Nuclear-quadrupole induction of atomic polarization

Tycho Sleator, E. L. Hahn, Michael B. Heaney, Claude Hilbert, John Clarke

    Research output: Contribution to journalArticlepeer-review


    Nuclear-quadrupole-induced electric signals are measured as a new resonance response mechanism that is the reciprocal of the Stark effect in magnetic resonance. In single crystals that have noncentrosymmetry with respect to the sites of precessing nuclear-quadrupole moments, the electronic polarizability of atoms and chemical bonds on opposite sides of the nuclear-quadrupole moment is not the same. The oscillating electric field produced by the quadrupole moment induces a net electric dipole moment in its neighboring electronic environment. The coherent summation of these dipole moments over the Boltzmann distribution of the nuclear ensemble produces an oscillating macroscopic electric dipole moment. The sample is placed between the plates of a capacitor that is tuned with an inductance to the nuclear precession frequency. Coherent nuclear precession is initiated following a rf magnetic field pulse that tips the nuclear spins into the precession mode. The voltage signal from the capacitor gives rise to an oscillating current in the series circuit and magnetic flux in the inductor. Stray magnetic induction pickup signals are balanced out. The flux is coupled to a dc superconducting quantum interference device (SQUID), which produces a voltage output at the nuclear-quadrupole resonance frequency of 30 MHz for Cl35 nuclei in NaClO3 at 4.2 K. The Cl35 nucleus induces electric dipole moments in nearby oxygen atoms bonded to the Cl atom. Measured free-precession electric signals are compared to the predictions of a point-oxygen-atom polarizability model applied to the CO bond. The technique is sensitive to chirality and to bond angles.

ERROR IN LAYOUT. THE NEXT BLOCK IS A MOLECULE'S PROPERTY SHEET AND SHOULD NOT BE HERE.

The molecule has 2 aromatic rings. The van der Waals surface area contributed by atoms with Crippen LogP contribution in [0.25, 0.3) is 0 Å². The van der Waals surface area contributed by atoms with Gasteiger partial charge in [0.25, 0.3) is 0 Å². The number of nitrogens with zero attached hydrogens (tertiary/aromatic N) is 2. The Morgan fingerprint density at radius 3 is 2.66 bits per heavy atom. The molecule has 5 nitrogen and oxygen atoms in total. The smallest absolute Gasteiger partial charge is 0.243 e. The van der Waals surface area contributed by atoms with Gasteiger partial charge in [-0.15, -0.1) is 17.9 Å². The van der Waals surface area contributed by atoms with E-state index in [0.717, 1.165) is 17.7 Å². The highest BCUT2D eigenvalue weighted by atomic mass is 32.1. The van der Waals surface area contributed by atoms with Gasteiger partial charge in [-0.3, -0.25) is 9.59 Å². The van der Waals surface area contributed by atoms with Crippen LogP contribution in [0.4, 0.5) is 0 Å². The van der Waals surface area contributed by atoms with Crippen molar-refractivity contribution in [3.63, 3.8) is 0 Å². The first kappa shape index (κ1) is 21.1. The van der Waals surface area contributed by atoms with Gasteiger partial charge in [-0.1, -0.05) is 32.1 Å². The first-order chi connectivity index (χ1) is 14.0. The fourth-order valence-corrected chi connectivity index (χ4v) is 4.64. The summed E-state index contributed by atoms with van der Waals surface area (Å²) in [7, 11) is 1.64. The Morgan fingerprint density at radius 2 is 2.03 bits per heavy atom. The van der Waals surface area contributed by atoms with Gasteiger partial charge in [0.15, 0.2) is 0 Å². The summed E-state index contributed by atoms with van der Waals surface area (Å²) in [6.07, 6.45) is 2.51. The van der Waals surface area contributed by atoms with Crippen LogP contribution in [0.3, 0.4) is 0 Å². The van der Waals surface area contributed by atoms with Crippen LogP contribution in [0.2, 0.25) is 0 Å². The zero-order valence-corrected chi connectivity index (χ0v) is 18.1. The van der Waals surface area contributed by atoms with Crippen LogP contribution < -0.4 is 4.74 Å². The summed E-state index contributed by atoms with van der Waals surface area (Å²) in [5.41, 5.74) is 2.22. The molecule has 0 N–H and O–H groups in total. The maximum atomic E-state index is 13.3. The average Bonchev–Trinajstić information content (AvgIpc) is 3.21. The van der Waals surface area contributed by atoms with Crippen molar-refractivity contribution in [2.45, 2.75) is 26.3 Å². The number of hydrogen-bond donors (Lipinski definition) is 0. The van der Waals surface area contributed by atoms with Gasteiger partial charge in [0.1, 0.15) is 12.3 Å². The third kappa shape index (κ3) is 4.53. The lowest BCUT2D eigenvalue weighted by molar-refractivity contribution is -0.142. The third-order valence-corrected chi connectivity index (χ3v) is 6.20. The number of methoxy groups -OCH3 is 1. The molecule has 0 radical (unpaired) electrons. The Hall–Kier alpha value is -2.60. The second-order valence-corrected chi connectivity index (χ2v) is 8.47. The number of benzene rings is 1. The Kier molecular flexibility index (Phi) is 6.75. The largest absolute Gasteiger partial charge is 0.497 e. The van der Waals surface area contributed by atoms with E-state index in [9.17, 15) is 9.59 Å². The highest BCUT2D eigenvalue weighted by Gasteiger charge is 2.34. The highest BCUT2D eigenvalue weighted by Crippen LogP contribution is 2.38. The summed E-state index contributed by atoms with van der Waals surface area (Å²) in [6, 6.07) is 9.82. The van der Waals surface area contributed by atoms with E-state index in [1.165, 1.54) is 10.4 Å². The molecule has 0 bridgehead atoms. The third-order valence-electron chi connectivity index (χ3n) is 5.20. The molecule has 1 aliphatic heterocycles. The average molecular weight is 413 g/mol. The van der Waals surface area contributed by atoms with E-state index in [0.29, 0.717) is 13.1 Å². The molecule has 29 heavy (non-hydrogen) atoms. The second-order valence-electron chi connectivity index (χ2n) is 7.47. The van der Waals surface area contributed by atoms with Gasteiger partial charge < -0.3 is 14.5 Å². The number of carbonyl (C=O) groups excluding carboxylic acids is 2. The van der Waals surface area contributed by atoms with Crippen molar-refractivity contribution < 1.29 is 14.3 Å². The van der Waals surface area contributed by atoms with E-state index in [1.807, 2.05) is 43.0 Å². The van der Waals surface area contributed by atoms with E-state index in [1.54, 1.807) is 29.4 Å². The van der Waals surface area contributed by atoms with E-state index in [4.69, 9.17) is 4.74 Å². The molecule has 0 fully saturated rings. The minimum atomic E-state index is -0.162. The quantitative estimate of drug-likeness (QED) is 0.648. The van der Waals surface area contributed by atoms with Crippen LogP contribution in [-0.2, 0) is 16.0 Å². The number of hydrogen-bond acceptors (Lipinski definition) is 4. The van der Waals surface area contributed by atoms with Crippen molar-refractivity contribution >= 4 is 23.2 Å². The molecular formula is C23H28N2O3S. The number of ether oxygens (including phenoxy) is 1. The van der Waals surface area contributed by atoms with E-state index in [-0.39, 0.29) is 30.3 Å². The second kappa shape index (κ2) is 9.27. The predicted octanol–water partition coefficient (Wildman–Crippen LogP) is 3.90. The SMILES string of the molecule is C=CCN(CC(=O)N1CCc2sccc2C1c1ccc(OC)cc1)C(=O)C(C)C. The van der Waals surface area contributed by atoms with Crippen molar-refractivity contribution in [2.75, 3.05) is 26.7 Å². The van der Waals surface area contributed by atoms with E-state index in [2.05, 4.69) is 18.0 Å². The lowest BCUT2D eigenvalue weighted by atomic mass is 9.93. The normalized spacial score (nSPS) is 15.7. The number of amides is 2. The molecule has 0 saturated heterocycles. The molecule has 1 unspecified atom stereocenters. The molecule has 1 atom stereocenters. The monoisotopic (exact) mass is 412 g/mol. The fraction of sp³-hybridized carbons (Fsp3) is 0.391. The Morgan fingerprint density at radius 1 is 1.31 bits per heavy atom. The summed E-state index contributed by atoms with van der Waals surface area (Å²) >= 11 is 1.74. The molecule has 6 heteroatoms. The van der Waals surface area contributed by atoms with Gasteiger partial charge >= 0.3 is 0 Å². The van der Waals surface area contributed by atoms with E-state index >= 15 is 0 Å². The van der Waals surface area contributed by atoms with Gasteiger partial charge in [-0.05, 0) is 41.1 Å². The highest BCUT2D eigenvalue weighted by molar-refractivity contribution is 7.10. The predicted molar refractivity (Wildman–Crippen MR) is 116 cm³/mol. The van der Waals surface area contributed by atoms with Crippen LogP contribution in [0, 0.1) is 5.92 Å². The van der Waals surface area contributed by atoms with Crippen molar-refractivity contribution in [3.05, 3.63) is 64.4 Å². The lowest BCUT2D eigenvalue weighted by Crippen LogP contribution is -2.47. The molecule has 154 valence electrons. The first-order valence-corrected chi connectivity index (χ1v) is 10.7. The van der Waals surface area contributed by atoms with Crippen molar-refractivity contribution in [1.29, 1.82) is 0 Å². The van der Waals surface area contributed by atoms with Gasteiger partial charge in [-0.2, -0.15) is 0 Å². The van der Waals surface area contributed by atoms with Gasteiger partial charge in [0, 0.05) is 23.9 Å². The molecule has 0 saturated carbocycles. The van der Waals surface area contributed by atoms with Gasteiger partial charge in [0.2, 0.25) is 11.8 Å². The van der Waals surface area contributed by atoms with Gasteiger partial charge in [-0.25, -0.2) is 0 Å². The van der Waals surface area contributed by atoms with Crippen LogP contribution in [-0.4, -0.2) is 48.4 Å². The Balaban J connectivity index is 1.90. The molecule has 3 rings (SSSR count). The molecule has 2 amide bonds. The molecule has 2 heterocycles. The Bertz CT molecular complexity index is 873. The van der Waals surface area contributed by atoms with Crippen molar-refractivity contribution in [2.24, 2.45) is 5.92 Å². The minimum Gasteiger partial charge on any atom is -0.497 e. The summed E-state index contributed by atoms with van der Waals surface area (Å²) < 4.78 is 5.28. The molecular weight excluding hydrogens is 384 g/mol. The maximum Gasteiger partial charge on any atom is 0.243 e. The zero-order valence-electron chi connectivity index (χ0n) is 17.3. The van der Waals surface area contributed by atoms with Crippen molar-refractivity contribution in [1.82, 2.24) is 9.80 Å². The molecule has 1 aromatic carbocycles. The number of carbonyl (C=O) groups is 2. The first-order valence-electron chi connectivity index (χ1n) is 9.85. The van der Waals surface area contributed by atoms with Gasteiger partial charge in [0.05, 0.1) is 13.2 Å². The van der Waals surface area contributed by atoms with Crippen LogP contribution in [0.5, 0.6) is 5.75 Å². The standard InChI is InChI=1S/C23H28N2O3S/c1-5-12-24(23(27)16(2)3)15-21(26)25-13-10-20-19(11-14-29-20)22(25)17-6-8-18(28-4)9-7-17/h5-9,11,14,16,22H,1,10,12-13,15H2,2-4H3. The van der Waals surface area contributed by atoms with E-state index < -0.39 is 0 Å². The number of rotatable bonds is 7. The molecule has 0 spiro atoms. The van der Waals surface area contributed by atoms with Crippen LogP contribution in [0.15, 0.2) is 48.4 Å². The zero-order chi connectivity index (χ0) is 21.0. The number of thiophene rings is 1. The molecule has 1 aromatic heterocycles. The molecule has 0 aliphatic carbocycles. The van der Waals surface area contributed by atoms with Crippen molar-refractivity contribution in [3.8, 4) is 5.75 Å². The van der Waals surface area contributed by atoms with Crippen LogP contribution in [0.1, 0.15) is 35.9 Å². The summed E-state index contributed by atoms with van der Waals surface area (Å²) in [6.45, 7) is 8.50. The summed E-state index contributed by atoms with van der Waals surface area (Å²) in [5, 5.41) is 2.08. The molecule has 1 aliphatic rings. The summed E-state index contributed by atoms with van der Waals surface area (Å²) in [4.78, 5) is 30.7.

Original languageEnglish (US)
    Pages (from-to)8609-8624
    Number of pages16
    JournalPhysical Review B
    Issue number13
    StatePublished - 1988

    ASJC Scopus subject areas

    • Condensed Matter Physics


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